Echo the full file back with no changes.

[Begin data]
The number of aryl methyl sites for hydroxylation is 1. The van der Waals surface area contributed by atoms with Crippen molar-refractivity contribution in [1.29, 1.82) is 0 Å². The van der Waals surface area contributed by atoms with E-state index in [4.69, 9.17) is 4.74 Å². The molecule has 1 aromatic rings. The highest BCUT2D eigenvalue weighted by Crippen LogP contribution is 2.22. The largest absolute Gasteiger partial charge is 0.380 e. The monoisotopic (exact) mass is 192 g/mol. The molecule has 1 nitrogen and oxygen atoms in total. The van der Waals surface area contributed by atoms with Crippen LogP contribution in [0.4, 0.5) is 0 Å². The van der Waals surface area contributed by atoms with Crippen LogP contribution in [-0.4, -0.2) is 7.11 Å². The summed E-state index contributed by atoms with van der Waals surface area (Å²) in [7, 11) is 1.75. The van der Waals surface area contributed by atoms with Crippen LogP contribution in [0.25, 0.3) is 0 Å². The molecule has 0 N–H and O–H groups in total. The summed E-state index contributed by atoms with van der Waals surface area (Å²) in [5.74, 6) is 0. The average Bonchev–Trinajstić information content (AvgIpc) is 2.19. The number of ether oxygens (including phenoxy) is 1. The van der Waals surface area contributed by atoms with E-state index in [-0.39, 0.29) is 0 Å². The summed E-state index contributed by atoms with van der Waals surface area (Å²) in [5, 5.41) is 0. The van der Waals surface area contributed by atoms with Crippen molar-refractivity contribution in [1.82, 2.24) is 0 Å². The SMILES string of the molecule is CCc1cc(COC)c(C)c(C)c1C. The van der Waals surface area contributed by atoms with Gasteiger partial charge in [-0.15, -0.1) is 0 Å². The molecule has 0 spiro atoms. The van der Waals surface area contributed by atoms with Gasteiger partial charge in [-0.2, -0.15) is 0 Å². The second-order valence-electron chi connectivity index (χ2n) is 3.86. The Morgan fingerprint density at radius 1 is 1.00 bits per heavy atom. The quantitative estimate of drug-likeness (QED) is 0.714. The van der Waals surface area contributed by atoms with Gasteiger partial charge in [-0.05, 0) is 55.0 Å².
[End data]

The number of aryl methyl sites for hydroxylation is 1. The van der Waals surface area contributed by atoms with Crippen molar-refractivity contribution in [1.29, 1.82) is 0 Å². The van der Waals surface area contributed by atoms with E-state index in [4.69, 9.17) is 4.74 Å². The molecule has 1 aromatic rings. The highest BCUT2D eigenvalue weighted by Crippen LogP contribution is 2.22. The largest absolute Gasteiger partial charge is 0.380 e. The monoisotopic (exact) mass is 192 g/mol. The molecule has 1 nitrogen and oxygen atoms in total. The van der Waals surface area contributed by atoms with Crippen LogP contribution in [0.4, 0.5) is 0 Å². The van der Waals surface area contributed by atoms with Crippen LogP contribution in [-0.4, -0.2) is 7.11 Å². The summed E-state index contributed by atoms with van der Waals surface area (Å²) in [7, 11) is 1.75. The van der Waals surface area contributed by atoms with Crippen LogP contribution in [0.25, 0.3) is 0 Å². The molecule has 0 N–H and O–H groups in total. The summed E-state index contributed by atoms with van der Waals surface area (Å²) in [5.74, 6) is 0. The average Bonchev–Trinajstić information content (AvgIpc) is 2.19. The number of ether oxygens (including phenoxy) is 1. The van der Waals surface area contributed by atoms with E-state index in [-0.39, 0.29) is 0 Å². The summed E-state index contributed by atoms with van der Waals surface area (Å²) in [5, 5.41) is 0. The van der Waals surface area contributed by atoms with Crippen molar-refractivity contribution in [1.82, 2.24) is 0 Å². The SMILES string of the molecule is CCc1cc(COC)c(C)c(C)c1C. The van der Waals surface area contributed by atoms with Gasteiger partial charge in [-0.15, -0.1) is 0 Å². The molecule has 0 spiro atoms. The van der Waals surface area contributed by atoms with Gasteiger partial charge in [-0.2, -0.15) is 0 Å². The second-order valence-electron chi connectivity index (χ2n) is 3.86. The Morgan fingerprint density at radius 1 is 1.00 bits per heavy atom. The quantitative estimate of drug-likeness (QED) is 0.714. The van der Waals surface area contributed by atoms with Gasteiger partial charge in [-0.05, 0) is 55.0 Å².